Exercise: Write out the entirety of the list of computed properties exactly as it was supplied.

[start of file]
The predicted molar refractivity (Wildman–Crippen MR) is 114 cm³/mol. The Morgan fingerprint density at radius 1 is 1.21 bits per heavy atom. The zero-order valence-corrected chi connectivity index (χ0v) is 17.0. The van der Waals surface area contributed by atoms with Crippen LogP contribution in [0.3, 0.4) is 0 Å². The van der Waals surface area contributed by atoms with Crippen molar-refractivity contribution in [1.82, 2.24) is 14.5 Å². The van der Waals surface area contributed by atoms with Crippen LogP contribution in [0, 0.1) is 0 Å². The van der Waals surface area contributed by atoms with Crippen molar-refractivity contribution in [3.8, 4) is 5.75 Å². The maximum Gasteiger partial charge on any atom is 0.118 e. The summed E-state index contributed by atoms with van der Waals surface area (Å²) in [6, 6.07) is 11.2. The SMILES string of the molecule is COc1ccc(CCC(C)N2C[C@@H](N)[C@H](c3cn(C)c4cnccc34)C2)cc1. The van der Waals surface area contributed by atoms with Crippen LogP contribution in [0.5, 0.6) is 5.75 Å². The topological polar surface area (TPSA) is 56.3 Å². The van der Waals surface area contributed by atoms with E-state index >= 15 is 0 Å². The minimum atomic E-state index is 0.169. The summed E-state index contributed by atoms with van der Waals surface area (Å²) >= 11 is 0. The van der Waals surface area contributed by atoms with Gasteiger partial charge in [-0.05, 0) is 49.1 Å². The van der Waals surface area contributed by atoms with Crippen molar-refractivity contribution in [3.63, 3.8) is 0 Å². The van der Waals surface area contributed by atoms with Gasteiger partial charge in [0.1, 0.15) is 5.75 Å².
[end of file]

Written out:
The predicted molar refractivity (Wildman–Crippen MR) is 114 cm³/mol. The Morgan fingerprint density at radius 1 is 1.21 bits per heavy atom. The zero-order valence-corrected chi connectivity index (χ0v) is 17.0. The van der Waals surface area contributed by atoms with Crippen LogP contribution in [0.3, 0.4) is 0 Å². The van der Waals surface area contributed by atoms with Crippen molar-refractivity contribution in [1.82, 2.24) is 14.5 Å². The van der Waals surface area contributed by atoms with Crippen LogP contribution in [0, 0.1) is 0 Å². The van der Waals surface area contributed by atoms with Crippen molar-refractivity contribution in [3.8, 4) is 5.75 Å². The maximum Gasteiger partial charge on any atom is 0.118 e. The summed E-state index contributed by atoms with van der Waals surface area (Å²) in [6, 6.07) is 11.2. The SMILES string of the molecule is COc1ccc(CCC(C)N2C[C@@H](N)[C@H](c3cn(C)c4cnccc34)C2)cc1. The van der Waals surface area contributed by atoms with Crippen LogP contribution in [0.5, 0.6) is 5.75 Å². The topological polar surface area (TPSA) is 56.3 Å². The van der Waals surface area contributed by atoms with E-state index >= 15 is 0 Å². The minimum atomic E-state index is 0.169. The summed E-state index contributed by atoms with van der Waals surface area (Å²) >= 11 is 0. The van der Waals surface area contributed by atoms with Gasteiger partial charge in [-0.05, 0) is 49.1 Å². The van der Waals surface area contributed by atoms with Crippen molar-refractivity contribution in [3.63, 3.8) is 0 Å². The van der Waals surface area contributed by atoms with Gasteiger partial charge in [0.1, 0.15) is 5.75 Å².